Starting signal for Solar-C

The Japanese solar mission is scheduled to launch into space in the mid-2020s. MPS has contributed decisively to the design of the mission.

June 23, 2020

The Japanese space agency JAXA has officially approved the space mission Solar-C. The research satellite is scheduled to lift off in the mid-2020s and study the Sun with a high-resolution spectrometer, which analyzes extremely energetic ultraviolet light. In this way, Solar-C will provide the most accurate measurement data from the hot, outer layers of the Sun to date. The Max Planck Institute for Solar System Research (MPS) in Germany has been involved in the planning and development of the mission from the very beginning and has played an important role in reaching the current milestone. The institute’s goal is to build crucial subsystems for the spectrometer in the coming years and to test and calibrate the finished instrument on site in Göttingen.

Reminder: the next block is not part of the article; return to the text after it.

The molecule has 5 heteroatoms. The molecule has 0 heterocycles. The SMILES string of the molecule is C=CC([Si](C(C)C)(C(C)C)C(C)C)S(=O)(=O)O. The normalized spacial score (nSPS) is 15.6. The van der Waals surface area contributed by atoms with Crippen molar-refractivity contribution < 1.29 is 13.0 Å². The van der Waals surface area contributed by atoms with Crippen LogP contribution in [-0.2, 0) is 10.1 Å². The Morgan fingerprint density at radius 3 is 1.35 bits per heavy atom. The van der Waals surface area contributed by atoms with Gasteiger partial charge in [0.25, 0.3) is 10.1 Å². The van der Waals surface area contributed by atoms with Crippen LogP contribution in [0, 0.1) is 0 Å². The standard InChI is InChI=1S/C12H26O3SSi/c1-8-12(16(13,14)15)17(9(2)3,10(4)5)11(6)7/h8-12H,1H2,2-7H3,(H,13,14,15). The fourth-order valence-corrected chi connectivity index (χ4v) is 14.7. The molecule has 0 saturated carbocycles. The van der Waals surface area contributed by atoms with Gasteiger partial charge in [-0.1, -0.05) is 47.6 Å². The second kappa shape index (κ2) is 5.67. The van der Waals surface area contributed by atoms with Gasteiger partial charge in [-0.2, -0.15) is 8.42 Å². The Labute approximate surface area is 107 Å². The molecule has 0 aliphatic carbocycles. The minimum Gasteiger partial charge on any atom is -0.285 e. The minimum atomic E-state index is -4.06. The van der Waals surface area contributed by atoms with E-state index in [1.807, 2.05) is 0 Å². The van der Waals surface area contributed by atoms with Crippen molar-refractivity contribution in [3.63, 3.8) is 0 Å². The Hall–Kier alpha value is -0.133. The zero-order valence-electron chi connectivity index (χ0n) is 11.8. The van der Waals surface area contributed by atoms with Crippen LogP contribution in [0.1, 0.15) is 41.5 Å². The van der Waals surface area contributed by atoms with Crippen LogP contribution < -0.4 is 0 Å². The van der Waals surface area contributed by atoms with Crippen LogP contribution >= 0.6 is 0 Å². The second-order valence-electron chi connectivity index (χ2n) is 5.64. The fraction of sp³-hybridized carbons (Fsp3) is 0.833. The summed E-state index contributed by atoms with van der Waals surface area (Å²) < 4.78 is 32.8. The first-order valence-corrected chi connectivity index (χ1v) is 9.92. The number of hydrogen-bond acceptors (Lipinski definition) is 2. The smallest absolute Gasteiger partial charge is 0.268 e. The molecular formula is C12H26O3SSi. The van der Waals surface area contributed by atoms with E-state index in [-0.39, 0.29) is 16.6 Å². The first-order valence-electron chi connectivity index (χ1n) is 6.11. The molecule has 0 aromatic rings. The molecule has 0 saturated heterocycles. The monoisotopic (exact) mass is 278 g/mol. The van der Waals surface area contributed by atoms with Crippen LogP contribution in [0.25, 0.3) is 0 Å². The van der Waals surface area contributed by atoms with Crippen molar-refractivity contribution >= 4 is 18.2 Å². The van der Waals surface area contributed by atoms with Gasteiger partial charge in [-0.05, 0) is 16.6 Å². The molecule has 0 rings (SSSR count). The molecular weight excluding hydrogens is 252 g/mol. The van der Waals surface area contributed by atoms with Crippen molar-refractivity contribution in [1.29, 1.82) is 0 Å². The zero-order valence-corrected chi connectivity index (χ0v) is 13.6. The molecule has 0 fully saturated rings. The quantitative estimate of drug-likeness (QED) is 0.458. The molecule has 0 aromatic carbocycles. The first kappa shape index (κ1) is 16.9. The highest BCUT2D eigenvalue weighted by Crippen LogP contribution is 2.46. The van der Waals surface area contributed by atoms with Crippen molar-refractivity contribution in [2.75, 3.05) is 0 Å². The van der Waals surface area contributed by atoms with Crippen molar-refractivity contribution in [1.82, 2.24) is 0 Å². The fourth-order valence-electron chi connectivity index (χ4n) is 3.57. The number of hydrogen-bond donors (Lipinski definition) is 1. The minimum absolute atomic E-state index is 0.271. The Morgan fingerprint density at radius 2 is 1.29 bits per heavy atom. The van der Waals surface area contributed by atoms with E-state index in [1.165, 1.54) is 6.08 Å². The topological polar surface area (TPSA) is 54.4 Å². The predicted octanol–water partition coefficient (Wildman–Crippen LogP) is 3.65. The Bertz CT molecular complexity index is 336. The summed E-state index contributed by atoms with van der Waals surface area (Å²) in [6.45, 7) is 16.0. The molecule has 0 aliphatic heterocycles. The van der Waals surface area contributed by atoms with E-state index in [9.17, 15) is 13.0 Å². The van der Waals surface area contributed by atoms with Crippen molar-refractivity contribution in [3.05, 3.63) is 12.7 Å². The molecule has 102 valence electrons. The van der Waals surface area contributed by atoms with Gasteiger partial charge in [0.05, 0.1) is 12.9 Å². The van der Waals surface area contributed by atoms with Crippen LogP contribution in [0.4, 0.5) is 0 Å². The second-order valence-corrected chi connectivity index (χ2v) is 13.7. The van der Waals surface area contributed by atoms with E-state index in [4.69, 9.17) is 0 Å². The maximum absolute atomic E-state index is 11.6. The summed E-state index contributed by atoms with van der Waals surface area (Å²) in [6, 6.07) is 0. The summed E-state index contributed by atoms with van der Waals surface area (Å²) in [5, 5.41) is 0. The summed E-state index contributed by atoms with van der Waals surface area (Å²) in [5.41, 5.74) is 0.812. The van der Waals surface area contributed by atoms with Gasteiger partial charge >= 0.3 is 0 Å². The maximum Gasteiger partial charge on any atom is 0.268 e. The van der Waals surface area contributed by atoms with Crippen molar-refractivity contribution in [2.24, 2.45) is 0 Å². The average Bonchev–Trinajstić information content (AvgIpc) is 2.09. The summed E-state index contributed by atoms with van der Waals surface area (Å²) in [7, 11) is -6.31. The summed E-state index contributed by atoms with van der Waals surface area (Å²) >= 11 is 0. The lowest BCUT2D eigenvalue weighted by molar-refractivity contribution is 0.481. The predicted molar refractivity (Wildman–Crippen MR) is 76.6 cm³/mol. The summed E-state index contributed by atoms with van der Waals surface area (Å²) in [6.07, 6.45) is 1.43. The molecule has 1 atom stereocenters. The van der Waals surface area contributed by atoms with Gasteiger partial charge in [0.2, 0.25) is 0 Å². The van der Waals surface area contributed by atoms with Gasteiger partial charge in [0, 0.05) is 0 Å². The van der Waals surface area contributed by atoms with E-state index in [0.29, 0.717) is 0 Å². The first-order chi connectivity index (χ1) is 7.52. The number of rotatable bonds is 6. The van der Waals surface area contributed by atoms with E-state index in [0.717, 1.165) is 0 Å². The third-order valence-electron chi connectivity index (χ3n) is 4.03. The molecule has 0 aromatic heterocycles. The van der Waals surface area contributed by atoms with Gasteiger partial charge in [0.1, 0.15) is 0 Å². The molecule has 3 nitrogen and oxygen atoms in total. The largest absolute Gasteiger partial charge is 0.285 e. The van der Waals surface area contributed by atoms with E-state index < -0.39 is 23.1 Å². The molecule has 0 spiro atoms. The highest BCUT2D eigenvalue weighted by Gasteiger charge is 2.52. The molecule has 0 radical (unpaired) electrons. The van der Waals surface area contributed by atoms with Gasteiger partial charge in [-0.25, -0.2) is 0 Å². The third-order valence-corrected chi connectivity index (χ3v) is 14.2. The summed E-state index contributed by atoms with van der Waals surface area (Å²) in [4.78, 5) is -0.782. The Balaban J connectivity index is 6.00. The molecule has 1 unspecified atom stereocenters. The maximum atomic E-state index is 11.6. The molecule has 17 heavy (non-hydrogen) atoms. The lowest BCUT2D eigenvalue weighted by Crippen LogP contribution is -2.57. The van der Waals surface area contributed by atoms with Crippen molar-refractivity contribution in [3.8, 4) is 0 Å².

The research satellite Solar-C is designed to study processes in the Sun’s atmosphere.                                                     

Scientists are still puzzled by the Sun’s hot outer layers. How does our star succeed in heating the corona, its outer atmosphere, to unbelievable temperatures of one million degrees? And how do so-called flares, bursts of radiation that release huge amounts of energy, originate there? Researchers hope to find answers to these questions in the ultraviolet radiation that our star emits into space. It is primarily generated in these outer layers - and is not accessible to ground-based instruments since it is absorbed in the Earth's atmosphere.

Like its Japanese predecessor missions Yohkoh (Solar-A) and Hinode (Solar-B), Solar-C is designed to intercept and study the ultraviolet radiation from the Sun in space. The envisioned spectrometer, which JAXA will build in the next few years in collaboration with European and American partners, will achieve a higher spatial and temporal resolution than any previous instrument. Over the past ten years, MPS has made a decisive contributions to the planning of the mission and will continue to be an important partner in the mission’s next phase. The researchers from Göttingen are drawing on expertise gained through their participation in similar instruments such as the spectrometer SPICE onboard ESA’s Solar Orbiter.  

Other Interesting Articles

Go to Editor View